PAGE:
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Myrtle Beach property taxes set to rise under proposed $292 million budget

MYRTLE BEACH, SC (WMBF) — With the fiscal year set to begin July 1, the Myrtle Beach City Council is passing a budget approaching $300 million.

This budget would cover more downtown development and add more public security stations to keep people safe, but would also cost taxpayers a bit more.

“I don’t think the city council welcomes the idea of ​​a property tax increase, but to accomplish everything we needed to do this year, they needed to raise property taxes,” the doorman said. -speaker of Myrtle Beach, Mark Kruea. “Frankly, to get everything in this $292 million budget with just a ten million increase in property taxes, it’s unbelievable that they’ve managed to do it.”

A graph shows the impact that an increase in mileage will have on property taxes.(City of Myrtle Beach)

According to a chart produced by city staff, a ten million increase will likely mean about $100 more per year for someone who owns a $250,000 home.

It would mean even more for businesses.

For commercial space valued at around $1 million, that would be a $600 increase in property taxes.

City staff report that a $250,000 homeowner paid just $189 in property taxes last year.

So $100 would be more than a 50% increase.

But, city staff show that Myrtle Beach’s mileage rate is still quite low compared to nearby towns.

A bar chart shows where Myrtle Beach will fall relative to other cities if a project...
A bar chart shows where Myrtle Beach will fall relative to other cities if a proposed mileage increase is passed.(City of Myrtle Beach)

That’s less than Spartanburg and Columbia, but the increase would put it ahead of Greenville and Charleston.

All that extra money will help cover a proposed budget of nearly $300 million.

$64 million that is spent on capital improvement projects.

“A big part of that is water and sewer lines, we’re upgrading the system,” Kruea said. “A portion will go to the Quartier des arts et de l’innovation to continue the work we have done there. The performing arts theater is also part of this list of projects. It’s really the brick and mortar we’re doing to make this city accessible and provide resources for people.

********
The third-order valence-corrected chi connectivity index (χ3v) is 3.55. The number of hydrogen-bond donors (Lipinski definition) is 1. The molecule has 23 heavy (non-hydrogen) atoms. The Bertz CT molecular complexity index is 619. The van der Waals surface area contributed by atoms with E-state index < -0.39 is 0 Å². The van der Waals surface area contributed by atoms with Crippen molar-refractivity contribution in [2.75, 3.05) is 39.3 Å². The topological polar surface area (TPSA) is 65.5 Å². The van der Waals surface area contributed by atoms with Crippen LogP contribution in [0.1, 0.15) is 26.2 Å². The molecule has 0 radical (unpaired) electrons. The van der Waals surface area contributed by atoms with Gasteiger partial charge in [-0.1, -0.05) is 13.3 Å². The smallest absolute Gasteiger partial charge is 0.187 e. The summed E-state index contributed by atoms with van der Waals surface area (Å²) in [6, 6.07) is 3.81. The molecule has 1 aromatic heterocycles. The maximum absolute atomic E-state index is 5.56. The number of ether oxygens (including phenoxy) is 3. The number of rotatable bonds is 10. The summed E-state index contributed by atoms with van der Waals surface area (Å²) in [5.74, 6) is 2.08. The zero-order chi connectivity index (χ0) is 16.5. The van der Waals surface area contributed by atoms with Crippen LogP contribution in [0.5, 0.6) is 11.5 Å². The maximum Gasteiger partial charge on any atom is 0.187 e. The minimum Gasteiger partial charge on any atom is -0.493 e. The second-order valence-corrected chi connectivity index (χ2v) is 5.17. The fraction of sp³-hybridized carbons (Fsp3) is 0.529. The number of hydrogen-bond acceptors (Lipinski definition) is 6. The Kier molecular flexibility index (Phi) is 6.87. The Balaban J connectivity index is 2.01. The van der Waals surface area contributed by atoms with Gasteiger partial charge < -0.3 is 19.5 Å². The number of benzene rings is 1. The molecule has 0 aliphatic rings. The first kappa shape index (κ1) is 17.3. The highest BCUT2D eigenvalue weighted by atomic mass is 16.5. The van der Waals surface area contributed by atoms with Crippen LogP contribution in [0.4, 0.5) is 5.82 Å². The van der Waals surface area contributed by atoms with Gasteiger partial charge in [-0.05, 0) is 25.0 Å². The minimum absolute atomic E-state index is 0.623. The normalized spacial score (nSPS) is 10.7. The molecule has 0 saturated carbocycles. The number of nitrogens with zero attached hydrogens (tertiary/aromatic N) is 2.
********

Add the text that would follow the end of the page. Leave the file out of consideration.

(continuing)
$16 million is dedicated to the arts and innovation district.

Much of that money will be used to reopen an old theater on North 8th Avenue, which closed decades ago.

The 300-seat theater project was presented to the city council in October 2020, and the facade fell in December 2020 with a tentative completion date of 2022 or 23, but it’s been on a bit of a standstill since then.

Finally, there is money invested with this new budget, with the eventual hope that Coastal Carolina University will fill it with its theatrical productions.

The budget also pays for 47 new positions in the city, 83% of which are dedicated to public safety.

The majority of positions will be directed to the police department – 25 new officers will join the force next year.

They’ll have plenty of new gear to go with it – the council has also agreed to help pay for 76 new body armor.

Ocean Rescue will also grow, three new lieutenants will join this team to run another truck on the beach.

A cybersecurity analyst, beautification team, and code enforcement officers are also paid.

A new team will also join the city – the budget covers three members of opioid awareness.

“We have a drug problem,” Kruea said. “Not just in Myrtle Beach, but nationwide. A lot of that has to do with the opioid problem that exists. People are addicted to these kinds of drugs. The three opioid posts will provide some relief, some drug prevention activities.

Just months ago, South Carolina and major opioid manufacturers reached a settlement regarding the growing number of overdoses.

These new positions will be paid for by the money the city received from this lawsuit.

The city council passed a first reading of the draft budget on Tuesday, with a final reading due in two weeks.

If passed, it will come into force on July 1.

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